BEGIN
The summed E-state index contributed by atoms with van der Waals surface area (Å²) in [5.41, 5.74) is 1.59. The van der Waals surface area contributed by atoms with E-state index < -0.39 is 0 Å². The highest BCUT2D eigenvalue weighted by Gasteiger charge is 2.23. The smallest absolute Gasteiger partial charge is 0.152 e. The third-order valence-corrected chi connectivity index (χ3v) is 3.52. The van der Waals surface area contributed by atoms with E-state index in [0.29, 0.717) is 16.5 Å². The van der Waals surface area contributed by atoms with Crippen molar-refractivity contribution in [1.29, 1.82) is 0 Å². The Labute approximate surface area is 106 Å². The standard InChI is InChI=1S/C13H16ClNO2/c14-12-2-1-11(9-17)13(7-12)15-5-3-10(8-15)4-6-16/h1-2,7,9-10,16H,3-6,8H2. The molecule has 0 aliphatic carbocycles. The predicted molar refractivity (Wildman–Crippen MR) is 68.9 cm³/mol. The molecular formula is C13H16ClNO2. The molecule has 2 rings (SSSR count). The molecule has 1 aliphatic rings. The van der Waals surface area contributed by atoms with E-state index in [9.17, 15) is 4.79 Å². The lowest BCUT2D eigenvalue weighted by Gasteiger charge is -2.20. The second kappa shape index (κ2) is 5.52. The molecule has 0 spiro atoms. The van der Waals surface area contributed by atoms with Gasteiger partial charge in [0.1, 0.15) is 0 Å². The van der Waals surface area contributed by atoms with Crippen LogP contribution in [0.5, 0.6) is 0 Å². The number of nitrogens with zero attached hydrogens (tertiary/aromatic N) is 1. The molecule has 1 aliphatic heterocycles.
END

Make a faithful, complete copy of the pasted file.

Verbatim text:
The summed E-state index contributed by atoms with van der Waals surface area (Å²) in [5.41, 5.74) is 1.59. The van der Waals surface area contributed by atoms with E-state index < -0.39 is 0 Å². The highest BCUT2D eigenvalue weighted by Gasteiger charge is 2.23. The smallest absolute Gasteiger partial charge is 0.152 e. The third-order valence-corrected chi connectivity index (χ3v) is 3.52. The van der Waals surface area contributed by atoms with E-state index in [0.29, 0.717) is 16.5 Å². The van der Waals surface area contributed by atoms with Crippen molar-refractivity contribution in [1.29, 1.82) is 0 Å². The Labute approximate surface area is 106 Å². The standard InChI is InChI=1S/C13H16ClNO2/c14-12-2-1-11(9-17)13(7-12)15-5-3-10(8-15)4-6-16/h1-2,7,9-10,16H,3-6,8H2. The molecule has 0 aliphatic carbocycles. The predicted molar refractivity (Wildman–Crippen MR) is 68.9 cm³/mol. The molecular formula is C13H16ClNO2. The molecule has 2 rings (SSSR count). The molecule has 1 aliphatic rings. The van der Waals surface area contributed by atoms with E-state index in [9.17, 15) is 4.79 Å². The lowest BCUT2D eigenvalue weighted by Gasteiger charge is -2.20. The second kappa shape index (κ2) is 5.52. The molecule has 0 spiro atoms. The van der Waals surface area contributed by atoms with Gasteiger partial charge in [0.1, 0.15) is 0 Å². The van der Waals surface area contributed by atoms with Crippen LogP contribution in [0.5, 0.6) is 0 Å². The number of nitrogens with zero attached hydrogens (tertiary/aromatic N) is 1. The molecule has 1 aliphatic heterocycles.